Gotham Unbound: The Ecological History of Greater New York (Ted Steinberg)
June 3rd 2014, Simon & Schuster
This is the story of the monumental struggle between New York and the natural world. From Henry Hudson’s discovery of Mannahatta to Hurricane Sandy, Gotham Unbound is Ted Steinberg’s sweeping ecological history of one of the most man-made spots on earth.
Here is a tale of "the world with us"—lots of us—a groundbreaking book that recounts the four-century history of how hundreds of square miles of open marshlands became home to six percent of the nation’s population.
Steinberg vividly brings a vanished New York back to life. You will see the metropolitan area anew, not just as a dense urban goliath but as an estuary once home to miles of oyster reefs, wolves, whales, and blueberry bog thickets. That world gave way to an onslaught managed by thousands, from Governor John Montgomerie, who turned water into land, and John Randel, who imposed a grid on Manhattan, to Robert Moses, Charles Urstadt, Donald Trump, and Michael Bloomberg.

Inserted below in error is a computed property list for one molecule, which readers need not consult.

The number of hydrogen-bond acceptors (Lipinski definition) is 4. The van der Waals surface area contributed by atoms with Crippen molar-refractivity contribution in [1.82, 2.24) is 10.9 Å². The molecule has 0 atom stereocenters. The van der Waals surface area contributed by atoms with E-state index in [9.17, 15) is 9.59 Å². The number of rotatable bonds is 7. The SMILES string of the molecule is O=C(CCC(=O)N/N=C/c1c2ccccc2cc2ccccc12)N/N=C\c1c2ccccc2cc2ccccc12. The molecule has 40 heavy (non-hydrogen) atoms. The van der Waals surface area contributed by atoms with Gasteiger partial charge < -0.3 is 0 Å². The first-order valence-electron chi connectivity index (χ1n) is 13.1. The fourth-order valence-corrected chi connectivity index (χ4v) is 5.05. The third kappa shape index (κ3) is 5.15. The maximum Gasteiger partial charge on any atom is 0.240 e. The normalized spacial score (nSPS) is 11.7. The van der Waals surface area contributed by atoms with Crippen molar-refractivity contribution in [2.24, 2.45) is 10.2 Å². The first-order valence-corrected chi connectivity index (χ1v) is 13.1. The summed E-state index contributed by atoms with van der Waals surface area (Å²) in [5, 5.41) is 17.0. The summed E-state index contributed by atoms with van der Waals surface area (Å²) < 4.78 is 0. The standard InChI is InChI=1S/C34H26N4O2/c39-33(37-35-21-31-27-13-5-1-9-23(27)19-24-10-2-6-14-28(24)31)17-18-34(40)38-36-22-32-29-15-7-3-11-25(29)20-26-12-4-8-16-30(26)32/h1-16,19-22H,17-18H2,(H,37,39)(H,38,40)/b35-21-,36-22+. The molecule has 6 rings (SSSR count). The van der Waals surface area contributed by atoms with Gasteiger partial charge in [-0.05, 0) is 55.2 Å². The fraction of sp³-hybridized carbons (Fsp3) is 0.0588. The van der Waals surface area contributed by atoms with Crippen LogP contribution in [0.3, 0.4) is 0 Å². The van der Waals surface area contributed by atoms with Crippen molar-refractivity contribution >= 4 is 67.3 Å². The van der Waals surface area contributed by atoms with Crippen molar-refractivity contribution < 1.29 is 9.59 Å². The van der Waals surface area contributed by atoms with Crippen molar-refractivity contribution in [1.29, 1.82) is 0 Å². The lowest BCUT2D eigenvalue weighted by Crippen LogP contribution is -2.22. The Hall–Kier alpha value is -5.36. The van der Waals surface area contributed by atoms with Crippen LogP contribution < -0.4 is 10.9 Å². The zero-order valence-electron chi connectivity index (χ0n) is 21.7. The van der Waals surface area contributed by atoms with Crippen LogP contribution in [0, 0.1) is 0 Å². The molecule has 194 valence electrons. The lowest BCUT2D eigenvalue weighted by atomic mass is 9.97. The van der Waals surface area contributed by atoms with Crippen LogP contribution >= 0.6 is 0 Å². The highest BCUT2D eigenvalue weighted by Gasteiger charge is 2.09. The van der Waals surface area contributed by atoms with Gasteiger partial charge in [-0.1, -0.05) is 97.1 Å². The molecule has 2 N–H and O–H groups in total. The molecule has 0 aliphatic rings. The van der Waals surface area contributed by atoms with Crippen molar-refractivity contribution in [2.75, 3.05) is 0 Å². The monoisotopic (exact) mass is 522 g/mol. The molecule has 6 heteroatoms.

This book is a powerful account of the relentless development that New Yorkers wrought as they plunged headfirst into the floodplain and transformed untold amounts of salt marsh and shellfish beds into a land jam-packed with people, asphalt and steel, and the reeds and gulls that thrive among them.
With metropolitan areas across the globe on a collision course with rising seas, Gotham Unbound is a penetrating history that helps explain how one of the most important cities in the world wound up in such a perilous situation.